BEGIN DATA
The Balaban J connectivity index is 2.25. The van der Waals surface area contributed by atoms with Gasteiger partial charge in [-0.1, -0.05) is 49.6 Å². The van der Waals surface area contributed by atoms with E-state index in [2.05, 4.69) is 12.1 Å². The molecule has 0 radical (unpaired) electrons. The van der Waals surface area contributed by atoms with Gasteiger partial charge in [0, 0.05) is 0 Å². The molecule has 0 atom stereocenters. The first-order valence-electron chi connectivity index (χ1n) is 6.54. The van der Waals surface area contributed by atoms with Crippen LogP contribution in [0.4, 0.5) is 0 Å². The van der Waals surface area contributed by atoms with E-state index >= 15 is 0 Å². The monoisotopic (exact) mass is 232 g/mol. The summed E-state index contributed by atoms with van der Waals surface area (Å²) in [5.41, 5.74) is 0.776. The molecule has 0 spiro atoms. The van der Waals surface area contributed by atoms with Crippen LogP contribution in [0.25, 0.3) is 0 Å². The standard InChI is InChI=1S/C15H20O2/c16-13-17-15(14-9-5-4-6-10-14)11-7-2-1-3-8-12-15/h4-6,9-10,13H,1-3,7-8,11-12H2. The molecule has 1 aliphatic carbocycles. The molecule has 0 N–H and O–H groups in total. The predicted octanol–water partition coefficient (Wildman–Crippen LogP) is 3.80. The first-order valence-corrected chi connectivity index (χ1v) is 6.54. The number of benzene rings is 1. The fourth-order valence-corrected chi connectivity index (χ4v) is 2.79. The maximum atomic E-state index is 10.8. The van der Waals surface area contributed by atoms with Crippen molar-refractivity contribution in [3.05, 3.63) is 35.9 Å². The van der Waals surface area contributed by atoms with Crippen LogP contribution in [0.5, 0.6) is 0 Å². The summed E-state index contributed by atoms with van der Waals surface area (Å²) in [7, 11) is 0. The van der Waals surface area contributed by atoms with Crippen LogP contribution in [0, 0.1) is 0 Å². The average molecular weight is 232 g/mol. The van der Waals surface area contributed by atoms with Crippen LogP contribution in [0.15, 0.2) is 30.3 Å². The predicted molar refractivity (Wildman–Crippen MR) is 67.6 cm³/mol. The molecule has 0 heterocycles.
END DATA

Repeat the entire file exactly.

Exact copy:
The Balaban J connectivity index is 2.25. The van der Waals surface area contributed by atoms with Gasteiger partial charge in [-0.1, -0.05) is 49.6 Å². The van der Waals surface area contributed by atoms with E-state index in [2.05, 4.69) is 12.1 Å². The molecule has 0 radical (unpaired) electrons. The van der Waals surface area contributed by atoms with Gasteiger partial charge in [0, 0.05) is 0 Å². The molecule has 0 atom stereocenters. The first-order valence-electron chi connectivity index (χ1n) is 6.54. The van der Waals surface area contributed by atoms with Crippen LogP contribution in [0.4, 0.5) is 0 Å². The van der Waals surface area contributed by atoms with E-state index >= 15 is 0 Å². The monoisotopic (exact) mass is 232 g/mol. The summed E-state index contributed by atoms with van der Waals surface area (Å²) in [5.41, 5.74) is 0.776. The molecule has 0 spiro atoms. The van der Waals surface area contributed by atoms with Crippen LogP contribution in [0.25, 0.3) is 0 Å². The standard InChI is InChI=1S/C15H20O2/c16-13-17-15(14-9-5-4-6-10-14)11-7-2-1-3-8-12-15/h4-6,9-10,13H,1-3,7-8,11-12H2. The molecule has 1 aliphatic carbocycles. The molecule has 0 N–H and O–H groups in total. The predicted octanol–water partition coefficient (Wildman–Crippen LogP) is 3.80. The first-order valence-corrected chi connectivity index (χ1v) is 6.54. The number of benzene rings is 1. The fourth-order valence-corrected chi connectivity index (χ4v) is 2.79. The maximum atomic E-state index is 10.8. The van der Waals surface area contributed by atoms with Crippen molar-refractivity contribution in [3.05, 3.63) is 35.9 Å². The van der Waals surface area contributed by atoms with Crippen LogP contribution in [0.5, 0.6) is 0 Å². The summed E-state index contributed by atoms with van der Waals surface area (Å²) in [7, 11) is 0. The van der Waals surface area contributed by atoms with Crippen LogP contribution in [0, 0.1) is 0 Å². The average molecular weight is 232 g/mol. The van der Waals surface area contributed by atoms with Crippen LogP contribution in [0.15, 0.2) is 30.3 Å². The predicted molar refractivity (Wildman–Crippen MR) is 67.6 cm³/mol. The molecule has 0 heterocycles.